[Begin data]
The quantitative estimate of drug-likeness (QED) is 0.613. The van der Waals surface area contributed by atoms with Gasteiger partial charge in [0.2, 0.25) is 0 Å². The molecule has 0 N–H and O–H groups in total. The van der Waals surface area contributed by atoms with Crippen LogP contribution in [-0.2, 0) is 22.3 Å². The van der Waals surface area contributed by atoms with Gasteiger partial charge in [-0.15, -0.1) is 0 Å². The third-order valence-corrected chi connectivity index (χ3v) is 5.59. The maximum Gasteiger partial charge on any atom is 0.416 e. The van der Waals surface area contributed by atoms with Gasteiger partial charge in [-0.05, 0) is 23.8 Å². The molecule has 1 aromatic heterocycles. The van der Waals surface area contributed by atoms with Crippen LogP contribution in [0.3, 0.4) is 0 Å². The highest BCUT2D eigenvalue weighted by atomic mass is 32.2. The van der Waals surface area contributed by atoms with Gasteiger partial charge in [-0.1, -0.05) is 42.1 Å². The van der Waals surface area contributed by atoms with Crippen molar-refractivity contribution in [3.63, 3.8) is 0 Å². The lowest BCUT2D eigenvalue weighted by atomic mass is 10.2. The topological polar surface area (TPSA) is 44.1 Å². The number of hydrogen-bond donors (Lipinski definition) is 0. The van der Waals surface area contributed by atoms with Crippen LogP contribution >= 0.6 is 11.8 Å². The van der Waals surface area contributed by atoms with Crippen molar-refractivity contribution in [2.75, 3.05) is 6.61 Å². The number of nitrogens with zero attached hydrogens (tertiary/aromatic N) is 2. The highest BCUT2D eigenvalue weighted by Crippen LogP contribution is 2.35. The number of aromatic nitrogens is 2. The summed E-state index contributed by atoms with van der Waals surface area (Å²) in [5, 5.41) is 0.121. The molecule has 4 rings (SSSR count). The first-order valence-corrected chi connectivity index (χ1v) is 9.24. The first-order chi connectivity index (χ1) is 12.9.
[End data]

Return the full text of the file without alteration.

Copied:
The quantitative estimate of drug-likeness (QED) is 0.613. The van der Waals surface area contributed by atoms with Gasteiger partial charge in [0.2, 0.25) is 0 Å². The molecule has 0 N–H and O–H groups in total. The van der Waals surface area contributed by atoms with Crippen LogP contribution in [-0.2, 0) is 22.3 Å². The van der Waals surface area contributed by atoms with Gasteiger partial charge in [-0.15, -0.1) is 0 Å². The third-order valence-corrected chi connectivity index (χ3v) is 5.59. The maximum Gasteiger partial charge on any atom is 0.416 e. The van der Waals surface area contributed by atoms with Gasteiger partial charge in [-0.05, 0) is 23.8 Å². The molecule has 1 aromatic heterocycles. The van der Waals surface area contributed by atoms with Crippen LogP contribution in [0.3, 0.4) is 0 Å². The highest BCUT2D eigenvalue weighted by atomic mass is 32.2. The van der Waals surface area contributed by atoms with Gasteiger partial charge in [-0.1, -0.05) is 42.1 Å². The van der Waals surface area contributed by atoms with Crippen molar-refractivity contribution in [3.63, 3.8) is 0 Å². The lowest BCUT2D eigenvalue weighted by atomic mass is 10.2. The topological polar surface area (TPSA) is 44.1 Å². The number of hydrogen-bond donors (Lipinski definition) is 0. The van der Waals surface area contributed by atoms with Crippen LogP contribution >= 0.6 is 11.8 Å². The van der Waals surface area contributed by atoms with Crippen molar-refractivity contribution in [2.75, 3.05) is 6.61 Å². The number of nitrogens with zero attached hydrogens (tertiary/aromatic N) is 2. The highest BCUT2D eigenvalue weighted by Crippen LogP contribution is 2.35. The number of aromatic nitrogens is 2. The summed E-state index contributed by atoms with van der Waals surface area (Å²) in [5, 5.41) is 0.121. The molecule has 4 rings (SSSR count). The first-order valence-corrected chi connectivity index (χ1v) is 9.24. The first-order chi connectivity index (χ1) is 12.9.